Former GOP aide faces sentence for phone-jamming

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CONCORD, N.H. (AP) – A former Republican National Committee official convicted in an Election Day phone-jamming plot against New Hampshire Democrats faces up to seven years in prison at his scheduled sentencing today.

James Tobin of Bangor, Maine, was found guilty in December on two telephone harassment charges. He also faces up to a $500,000 fine. His lawyers have asked for a new trial, and on Monday, they filed a motion objecting to a sentencing document filed by prosecutors.

Tobin, 45, stepped down as New England chairman of President Bush’s re-election campaign in 2004 when Democrats accused him of playing a role in the jamming on Election Day 2002. That’s when Republican John Sununu won a hotly contested U.S. Senate race against then-Gov. Jeanne Shaheen.

At the time of the jamming, Tobin was serving as regional political director for the RNC and the National Republican Senatorial Committee, overseeing Senate campaigns in several states, including New Hampshire and Maine.

The scheme jammed get-out-the-vote phone lines set up by the state Democratic Party and the Manchester firefighters’ union for about an hour with more than 800 hang-up calls.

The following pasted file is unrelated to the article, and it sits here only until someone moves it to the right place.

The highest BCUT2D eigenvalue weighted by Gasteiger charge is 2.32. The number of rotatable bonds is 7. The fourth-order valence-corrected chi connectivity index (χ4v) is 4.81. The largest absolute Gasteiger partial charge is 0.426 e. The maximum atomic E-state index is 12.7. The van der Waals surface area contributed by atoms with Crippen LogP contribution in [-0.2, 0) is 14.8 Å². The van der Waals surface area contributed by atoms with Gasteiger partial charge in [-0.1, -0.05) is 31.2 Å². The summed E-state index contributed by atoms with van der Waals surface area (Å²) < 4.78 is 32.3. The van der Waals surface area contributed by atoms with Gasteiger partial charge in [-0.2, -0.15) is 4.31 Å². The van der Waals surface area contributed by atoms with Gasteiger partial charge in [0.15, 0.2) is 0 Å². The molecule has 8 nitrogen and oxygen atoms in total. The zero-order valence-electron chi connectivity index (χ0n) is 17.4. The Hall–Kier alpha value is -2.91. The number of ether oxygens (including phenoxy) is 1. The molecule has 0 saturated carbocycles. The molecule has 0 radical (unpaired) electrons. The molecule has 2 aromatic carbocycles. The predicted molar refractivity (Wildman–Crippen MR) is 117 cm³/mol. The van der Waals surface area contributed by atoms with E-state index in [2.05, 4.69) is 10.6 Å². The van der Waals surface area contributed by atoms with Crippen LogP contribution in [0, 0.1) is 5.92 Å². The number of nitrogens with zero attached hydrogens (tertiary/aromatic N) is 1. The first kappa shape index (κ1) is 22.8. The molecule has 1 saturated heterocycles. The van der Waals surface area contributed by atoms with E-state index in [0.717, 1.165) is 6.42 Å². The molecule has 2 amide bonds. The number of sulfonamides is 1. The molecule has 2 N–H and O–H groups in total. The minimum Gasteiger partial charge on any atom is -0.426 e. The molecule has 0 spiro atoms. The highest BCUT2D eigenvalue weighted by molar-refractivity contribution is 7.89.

“Overcome by his desire for success in the election, Tobin exercised his considerable authority to make the phone jamming scheme succeed, rather than stop it,” prosecutors wrote in a sentencing document posted last week.

The jamming has led to four criminal prosecutions, a civil lawsuit and a recent flurry of political attacks.

The two people who pleaded guilty to criminal charges are Charles McGee, executive director of the state Republican Party in 2002, and Allen Raymond, then head of GOP Marketplace, a telemarketing firm in Alexandria, Va. Both testified against Tobin at his trial.

Tobin was convicted of putting McGee in touch with Raymond, who hired another telemarketing firm to actually place the hundreds of hang-up calls. A co-owner of that firm at the time, Shaun Hansen, of Spokane, Wash., was indicted in March.

The state Democratic Party is trying to learn more about who did what and with whom in a civil lawsuit in Hillsborough County Superior Court.

The Republicans have asked a judge to dismiss the suit, which alleges that the jamming violated voters’ rights.


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